This is me about to burn an insult to Catholic order; an insert from a 1925 Missale Romanum.

UPDATE: On the evening of Holy Saturday, that solemn and serious Day on which the Lord preached to the souls in prison, my friend and I said Paschal Mattins & Lauds, which, as Rubricarius has said, was, in Mediaeval times, the highlight of Paschaltide and the most important service of the Christian Year. I received a text message this morning from my friend who told me that I forgot to mention it, fortunately not after the manner of those who ''forgot'' to include it in their parish schedule for Holy Week services. It's really rather short, and I can't understand why people make the effort for Tenebrae and not Paschal Mattins & Lauds, which is more important. It's enough for me to admonish non-Christians to avoid going to church at all, since most Christians simply can't be bothered.

We had no real difficulties this year. At several points we were relying on the 1731 Memoriale Rituum, and therefore incensation proved difficult on Holy Saturday. At the Magnificat no incense was offered at all (this was my fault), but you understand the difficulty of dividing the jobs of about fifteen people between two servers, and the Memoriale does not conceive of incense at this point. We are only men, and the only perfect Liturgy is offered in the immediate presence of God in Heaven. It was, nonetheless, a worthy and memorable Triduum.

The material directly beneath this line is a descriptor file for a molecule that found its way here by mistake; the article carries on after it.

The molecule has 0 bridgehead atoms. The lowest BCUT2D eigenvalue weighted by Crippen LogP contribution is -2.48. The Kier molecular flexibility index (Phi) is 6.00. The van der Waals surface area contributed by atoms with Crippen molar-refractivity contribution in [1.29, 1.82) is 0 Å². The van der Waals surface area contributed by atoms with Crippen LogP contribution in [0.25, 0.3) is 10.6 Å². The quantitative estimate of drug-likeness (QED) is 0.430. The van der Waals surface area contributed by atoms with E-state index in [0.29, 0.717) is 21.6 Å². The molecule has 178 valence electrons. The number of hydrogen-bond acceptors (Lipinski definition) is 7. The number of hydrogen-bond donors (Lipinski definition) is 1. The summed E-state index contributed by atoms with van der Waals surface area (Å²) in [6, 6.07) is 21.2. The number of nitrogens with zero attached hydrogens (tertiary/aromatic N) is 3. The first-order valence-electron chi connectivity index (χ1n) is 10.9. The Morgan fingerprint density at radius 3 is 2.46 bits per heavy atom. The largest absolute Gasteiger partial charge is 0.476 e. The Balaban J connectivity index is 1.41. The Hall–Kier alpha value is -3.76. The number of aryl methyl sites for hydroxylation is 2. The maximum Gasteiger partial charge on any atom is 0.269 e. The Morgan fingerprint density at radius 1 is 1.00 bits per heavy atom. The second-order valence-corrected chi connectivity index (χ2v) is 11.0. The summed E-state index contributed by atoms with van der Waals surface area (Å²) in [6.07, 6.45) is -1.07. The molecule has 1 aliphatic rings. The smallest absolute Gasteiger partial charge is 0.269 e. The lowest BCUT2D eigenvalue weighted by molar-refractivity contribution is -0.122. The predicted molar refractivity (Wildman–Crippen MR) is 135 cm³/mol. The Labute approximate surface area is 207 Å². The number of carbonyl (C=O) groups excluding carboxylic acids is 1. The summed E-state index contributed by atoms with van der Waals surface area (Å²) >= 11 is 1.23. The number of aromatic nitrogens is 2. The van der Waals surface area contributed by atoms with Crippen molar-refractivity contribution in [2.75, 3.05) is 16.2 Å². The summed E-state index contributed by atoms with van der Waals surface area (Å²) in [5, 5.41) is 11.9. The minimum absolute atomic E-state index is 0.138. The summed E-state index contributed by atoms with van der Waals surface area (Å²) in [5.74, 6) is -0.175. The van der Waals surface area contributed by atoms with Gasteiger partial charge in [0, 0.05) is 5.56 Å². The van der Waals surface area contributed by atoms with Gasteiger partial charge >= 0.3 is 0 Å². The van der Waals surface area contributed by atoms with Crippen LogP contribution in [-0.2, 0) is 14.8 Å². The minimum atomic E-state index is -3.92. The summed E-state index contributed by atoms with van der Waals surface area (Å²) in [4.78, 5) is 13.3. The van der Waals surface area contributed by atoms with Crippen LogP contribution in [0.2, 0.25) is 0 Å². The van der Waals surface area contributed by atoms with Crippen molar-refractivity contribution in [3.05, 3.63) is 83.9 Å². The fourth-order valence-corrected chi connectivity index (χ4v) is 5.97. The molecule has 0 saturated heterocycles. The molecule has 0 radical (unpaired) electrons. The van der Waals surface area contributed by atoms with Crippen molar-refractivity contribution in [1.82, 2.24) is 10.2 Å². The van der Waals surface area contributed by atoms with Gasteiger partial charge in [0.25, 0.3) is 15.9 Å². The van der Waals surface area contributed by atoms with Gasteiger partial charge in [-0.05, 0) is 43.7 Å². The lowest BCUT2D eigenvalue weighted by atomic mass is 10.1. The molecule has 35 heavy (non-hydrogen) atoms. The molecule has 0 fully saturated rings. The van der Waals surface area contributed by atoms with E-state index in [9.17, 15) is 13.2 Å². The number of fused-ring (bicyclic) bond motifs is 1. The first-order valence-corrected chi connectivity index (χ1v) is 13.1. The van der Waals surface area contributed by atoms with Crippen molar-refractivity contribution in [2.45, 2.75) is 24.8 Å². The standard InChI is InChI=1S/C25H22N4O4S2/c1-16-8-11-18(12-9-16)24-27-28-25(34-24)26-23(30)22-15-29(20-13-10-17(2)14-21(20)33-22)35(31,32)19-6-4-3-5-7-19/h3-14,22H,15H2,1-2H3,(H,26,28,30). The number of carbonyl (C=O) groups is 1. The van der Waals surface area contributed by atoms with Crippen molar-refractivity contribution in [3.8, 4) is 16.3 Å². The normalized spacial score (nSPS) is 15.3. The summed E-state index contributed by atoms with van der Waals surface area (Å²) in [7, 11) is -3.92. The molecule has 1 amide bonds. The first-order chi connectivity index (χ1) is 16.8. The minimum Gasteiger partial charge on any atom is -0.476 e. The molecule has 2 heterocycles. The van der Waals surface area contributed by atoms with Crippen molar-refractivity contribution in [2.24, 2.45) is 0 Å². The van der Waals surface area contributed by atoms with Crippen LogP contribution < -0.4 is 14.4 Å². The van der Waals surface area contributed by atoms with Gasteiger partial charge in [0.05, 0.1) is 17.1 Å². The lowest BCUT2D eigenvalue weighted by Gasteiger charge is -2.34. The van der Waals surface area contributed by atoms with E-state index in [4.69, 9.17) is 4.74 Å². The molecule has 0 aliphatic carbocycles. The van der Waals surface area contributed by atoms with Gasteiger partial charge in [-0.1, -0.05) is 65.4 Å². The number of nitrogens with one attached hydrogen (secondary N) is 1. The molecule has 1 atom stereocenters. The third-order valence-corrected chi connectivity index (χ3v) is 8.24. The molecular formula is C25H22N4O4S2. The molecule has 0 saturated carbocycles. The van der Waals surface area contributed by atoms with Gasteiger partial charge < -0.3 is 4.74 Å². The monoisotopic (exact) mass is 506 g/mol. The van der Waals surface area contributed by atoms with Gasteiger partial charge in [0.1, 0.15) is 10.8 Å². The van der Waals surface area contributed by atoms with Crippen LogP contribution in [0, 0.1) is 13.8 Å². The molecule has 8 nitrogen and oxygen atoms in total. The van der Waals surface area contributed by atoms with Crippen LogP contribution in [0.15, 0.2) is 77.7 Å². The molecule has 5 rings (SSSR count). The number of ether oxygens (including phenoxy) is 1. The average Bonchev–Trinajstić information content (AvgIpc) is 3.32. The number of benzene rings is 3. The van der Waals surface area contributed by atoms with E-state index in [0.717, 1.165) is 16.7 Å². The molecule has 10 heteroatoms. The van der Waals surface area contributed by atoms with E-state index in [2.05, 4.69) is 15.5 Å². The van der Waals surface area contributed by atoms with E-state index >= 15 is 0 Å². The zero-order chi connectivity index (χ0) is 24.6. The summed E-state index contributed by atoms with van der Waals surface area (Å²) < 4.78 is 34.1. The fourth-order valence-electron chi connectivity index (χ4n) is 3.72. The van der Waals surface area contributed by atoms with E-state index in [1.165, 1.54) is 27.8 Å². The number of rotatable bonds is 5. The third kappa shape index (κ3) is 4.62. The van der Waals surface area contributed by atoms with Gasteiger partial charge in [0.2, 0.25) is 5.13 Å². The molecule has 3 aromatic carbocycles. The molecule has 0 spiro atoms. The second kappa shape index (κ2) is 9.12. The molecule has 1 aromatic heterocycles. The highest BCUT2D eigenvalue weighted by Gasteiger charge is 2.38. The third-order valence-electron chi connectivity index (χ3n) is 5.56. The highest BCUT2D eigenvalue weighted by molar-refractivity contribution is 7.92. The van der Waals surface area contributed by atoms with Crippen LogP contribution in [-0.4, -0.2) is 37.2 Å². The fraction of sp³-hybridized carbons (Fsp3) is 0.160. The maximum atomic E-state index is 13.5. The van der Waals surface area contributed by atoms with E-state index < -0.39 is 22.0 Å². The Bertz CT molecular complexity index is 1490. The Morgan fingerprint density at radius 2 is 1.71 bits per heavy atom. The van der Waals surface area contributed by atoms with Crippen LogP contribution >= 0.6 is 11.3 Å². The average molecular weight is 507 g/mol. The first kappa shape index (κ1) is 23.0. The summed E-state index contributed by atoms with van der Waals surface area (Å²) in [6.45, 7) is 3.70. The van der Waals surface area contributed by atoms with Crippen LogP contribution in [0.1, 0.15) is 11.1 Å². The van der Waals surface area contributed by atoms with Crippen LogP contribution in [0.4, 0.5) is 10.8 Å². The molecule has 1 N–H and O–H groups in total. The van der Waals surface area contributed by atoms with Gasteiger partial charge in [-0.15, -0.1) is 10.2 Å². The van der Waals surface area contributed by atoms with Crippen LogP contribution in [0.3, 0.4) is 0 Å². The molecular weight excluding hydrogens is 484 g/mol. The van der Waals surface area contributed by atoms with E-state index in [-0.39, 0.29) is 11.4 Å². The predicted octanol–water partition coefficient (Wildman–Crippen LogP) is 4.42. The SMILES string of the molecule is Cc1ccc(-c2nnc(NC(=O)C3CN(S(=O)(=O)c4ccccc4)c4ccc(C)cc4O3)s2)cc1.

That the abomination may be burned out of the heart of Christ's Church!

Being so deeply involved in the ceremonies meant that few photos were taken. There's always next year. It will all be solemn next year as we will have two deacons, with me responsible for everything else. I can't wait!

My lemon, Paschal socks.


  1. I think it's good to make mistakes now and then, it reminds us we're human and fallible and shouldn't be harsh on others who make mistakes. Sloppy serving, chatting and being distracted during the liturgy, the celebrant or ministers cutting bits out on a whim, performing: those are all very bad things, but a small mistake or omission made in ignorance or because of exhaustion is no problem at all.

  2. "Being in communion with no church is rather difficult when Holy Week comes around, although this does sometimes have some benefits."